I’m a big fan of the great outdoors. We’ve camped every summer for years, and I actually need to be out in the sunshine as much as possible to soak up vitamin D. But the current 100 degree heat wave reminds me how thankful I am that none of our kids ever had any great interest in sports that would force us to hang out on a scorching hot/freezing/muddy field or a smelly gym.
Oldest daughter gave softball a go during elementary school. When a teammate passed out from heat exhaustion on the diamond one day, that ended our daughter’s interest. No more softball. We did a lot of family bike riding when the kids were young. Then came a spill that led to a broken arm requiring two surgeries (it was shortly after the “Harry Potter and the Chamber of Secrets” movie came out, and her arm was a perfect reproduction of Harry’s post-Quidditch match boneless arm). No more bike riding for her.
Sister #2 enjoyed gymnastics every week for three years. But when she got good enough and old enough that her coaches were pushing her to join a competitive team, the fun ended for her. No more gymnastics.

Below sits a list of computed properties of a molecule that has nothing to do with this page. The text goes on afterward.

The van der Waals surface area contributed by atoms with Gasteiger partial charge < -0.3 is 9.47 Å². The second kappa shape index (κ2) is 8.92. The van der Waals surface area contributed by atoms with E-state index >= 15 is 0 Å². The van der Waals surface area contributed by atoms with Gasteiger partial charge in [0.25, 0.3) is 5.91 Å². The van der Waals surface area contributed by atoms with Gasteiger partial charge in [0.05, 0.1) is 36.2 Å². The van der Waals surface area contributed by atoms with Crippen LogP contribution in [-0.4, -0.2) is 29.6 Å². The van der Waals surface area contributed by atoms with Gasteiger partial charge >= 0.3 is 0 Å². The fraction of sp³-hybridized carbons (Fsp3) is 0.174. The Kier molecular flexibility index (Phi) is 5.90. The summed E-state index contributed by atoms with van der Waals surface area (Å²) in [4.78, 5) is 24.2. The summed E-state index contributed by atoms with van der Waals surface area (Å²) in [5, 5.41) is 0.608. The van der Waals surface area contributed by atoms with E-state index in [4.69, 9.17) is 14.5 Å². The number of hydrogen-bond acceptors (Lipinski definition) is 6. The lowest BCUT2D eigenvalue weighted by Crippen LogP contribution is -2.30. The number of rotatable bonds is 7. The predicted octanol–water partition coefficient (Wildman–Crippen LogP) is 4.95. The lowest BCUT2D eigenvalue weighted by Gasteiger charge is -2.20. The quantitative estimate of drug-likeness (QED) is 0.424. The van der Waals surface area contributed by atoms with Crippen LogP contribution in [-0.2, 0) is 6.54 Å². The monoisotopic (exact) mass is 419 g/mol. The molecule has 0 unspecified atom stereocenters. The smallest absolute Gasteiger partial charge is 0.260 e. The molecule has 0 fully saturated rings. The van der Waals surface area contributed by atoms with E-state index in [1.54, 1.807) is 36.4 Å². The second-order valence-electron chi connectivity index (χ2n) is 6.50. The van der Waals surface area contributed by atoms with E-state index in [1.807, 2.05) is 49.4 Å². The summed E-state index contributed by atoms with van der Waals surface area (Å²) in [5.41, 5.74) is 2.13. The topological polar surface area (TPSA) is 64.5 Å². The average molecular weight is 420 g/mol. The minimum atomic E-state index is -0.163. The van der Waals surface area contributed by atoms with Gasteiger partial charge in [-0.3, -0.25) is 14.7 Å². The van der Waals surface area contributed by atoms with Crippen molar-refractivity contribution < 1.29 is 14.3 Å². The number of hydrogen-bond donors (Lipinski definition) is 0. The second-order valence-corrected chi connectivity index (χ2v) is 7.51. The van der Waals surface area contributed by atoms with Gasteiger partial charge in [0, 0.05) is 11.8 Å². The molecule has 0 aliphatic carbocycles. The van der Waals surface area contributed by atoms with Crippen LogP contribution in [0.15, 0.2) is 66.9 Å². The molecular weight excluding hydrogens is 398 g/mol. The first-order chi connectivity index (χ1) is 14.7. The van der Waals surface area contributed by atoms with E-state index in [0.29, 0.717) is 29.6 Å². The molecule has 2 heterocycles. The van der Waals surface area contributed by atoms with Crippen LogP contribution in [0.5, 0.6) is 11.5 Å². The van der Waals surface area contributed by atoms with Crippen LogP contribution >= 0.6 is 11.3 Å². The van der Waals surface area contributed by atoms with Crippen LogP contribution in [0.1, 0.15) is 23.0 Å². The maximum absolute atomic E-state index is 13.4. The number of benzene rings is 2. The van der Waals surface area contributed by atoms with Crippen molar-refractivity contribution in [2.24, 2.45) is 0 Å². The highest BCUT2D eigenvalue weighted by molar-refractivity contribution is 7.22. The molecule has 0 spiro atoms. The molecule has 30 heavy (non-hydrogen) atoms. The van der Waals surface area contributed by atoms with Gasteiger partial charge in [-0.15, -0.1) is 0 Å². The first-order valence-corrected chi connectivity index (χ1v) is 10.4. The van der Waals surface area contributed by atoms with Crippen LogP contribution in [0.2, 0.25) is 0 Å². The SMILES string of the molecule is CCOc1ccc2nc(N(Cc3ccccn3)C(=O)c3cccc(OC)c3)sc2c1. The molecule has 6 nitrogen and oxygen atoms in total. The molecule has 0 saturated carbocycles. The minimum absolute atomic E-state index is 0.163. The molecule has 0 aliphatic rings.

The Boy spent most of his time on the t-ball diamond standing upside down, head between his legs, studying grass and bugs. No more t-ball. He tried figure skating in 4th grade, and loved it. Eventually, though, all the girls wanted him to compete in pairs skating with them. His coaches begged him to compete. Again, the thought of competition took all the fun out of it. No more figure skating.
In my work with families, I’ve seen many parents push kids to continue with a sport or an instrument or some other activity way past the time when the child found it enjoyable. Consequently I’ve seen a lot of miserable kids who feel like their parents don’t listen to them. I know there are differing schools of parenting thought about whether to allow a child to quit an activity. We always came down on the side of “why force it if it’s not your thing?”
So when our kids discovered they didn’t like something, we moved on. That’s what growing up is all about, right? Trying out new things to figure out who you are and where you’re headed? Our kids eventually found activities that set them on fire, at which they excelled. Once they found their “sweet spot,” we never had to force anyone to attend lessons, never had to remind anyone to practice. All three of them continue with these activities now that they’re grown, purely for love of it. Maybe something about our approach worked, at least for us.